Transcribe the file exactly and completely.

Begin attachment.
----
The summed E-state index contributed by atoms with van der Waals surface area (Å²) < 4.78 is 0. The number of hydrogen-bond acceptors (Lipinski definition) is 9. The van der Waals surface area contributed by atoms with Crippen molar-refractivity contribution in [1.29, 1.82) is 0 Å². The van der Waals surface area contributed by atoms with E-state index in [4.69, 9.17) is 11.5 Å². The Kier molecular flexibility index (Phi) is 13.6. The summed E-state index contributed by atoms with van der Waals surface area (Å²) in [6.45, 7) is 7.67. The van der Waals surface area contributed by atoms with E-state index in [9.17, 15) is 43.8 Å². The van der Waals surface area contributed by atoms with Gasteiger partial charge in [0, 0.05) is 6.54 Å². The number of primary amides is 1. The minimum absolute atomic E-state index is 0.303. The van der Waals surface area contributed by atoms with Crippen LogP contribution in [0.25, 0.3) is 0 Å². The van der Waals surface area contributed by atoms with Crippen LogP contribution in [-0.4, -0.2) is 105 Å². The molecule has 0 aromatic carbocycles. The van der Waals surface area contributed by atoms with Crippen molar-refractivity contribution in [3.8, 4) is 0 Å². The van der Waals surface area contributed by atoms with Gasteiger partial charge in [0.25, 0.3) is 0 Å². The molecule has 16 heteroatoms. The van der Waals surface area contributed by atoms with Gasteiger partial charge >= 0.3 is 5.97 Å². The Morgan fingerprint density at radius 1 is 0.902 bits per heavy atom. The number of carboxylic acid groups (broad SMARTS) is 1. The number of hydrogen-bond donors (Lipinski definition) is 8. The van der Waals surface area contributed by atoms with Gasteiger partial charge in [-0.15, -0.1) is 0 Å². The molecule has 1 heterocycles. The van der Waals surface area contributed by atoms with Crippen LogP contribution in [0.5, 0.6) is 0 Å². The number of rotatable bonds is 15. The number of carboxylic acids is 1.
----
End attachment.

The summed E-state index contributed by atoms with van der Waals surface area (Å²) < 4.78 is 0. The number of hydrogen-bond acceptors (Lipinski definition) is 9. The van der Waals surface area contributed by atoms with Crippen molar-refractivity contribution in [1.29, 1.82) is 0 Å². The van der Waals surface area contributed by atoms with E-state index in [4.69, 9.17) is 11.5 Å². The Kier molecular flexibility index (Phi) is 13.6. The summed E-state index contributed by atoms with van der Waals surface area (Å²) in [6.45, 7) is 7.67. The van der Waals surface area contributed by atoms with E-state index in [9.17, 15) is 43.8 Å². The van der Waals surface area contributed by atoms with Gasteiger partial charge in [0, 0.05) is 6.54 Å². The number of primary amides is 1. The minimum absolute atomic E-state index is 0.303. The van der Waals surface area contributed by atoms with Crippen LogP contribution in [0.25, 0.3) is 0 Å². The van der Waals surface area contributed by atoms with Crippen LogP contribution in [-0.4, -0.2) is 105 Å². The molecule has 0 aromatic carbocycles. The van der Waals surface area contributed by atoms with Crippen molar-refractivity contribution in [3.8, 4) is 0 Å². The van der Waals surface area contributed by atoms with Gasteiger partial charge in [0.25, 0.3) is 0 Å². The molecule has 16 heteroatoms. The van der Waals surface area contributed by atoms with Gasteiger partial charge >= 0.3 is 5.97 Å². The Morgan fingerprint density at radius 1 is 0.902 bits per heavy atom. The number of carboxylic acid groups (broad SMARTS) is 1. The number of hydrogen-bond donors (Lipinski definition) is 8. The van der Waals surface area contributed by atoms with Gasteiger partial charge in [-0.15, -0.1) is 0 Å². The molecule has 1 heterocycles. The van der Waals surface area contributed by atoms with Crippen LogP contribution in [0.5, 0.6) is 0 Å². The number of rotatable bonds is 15. The number of carboxylic acids is 1.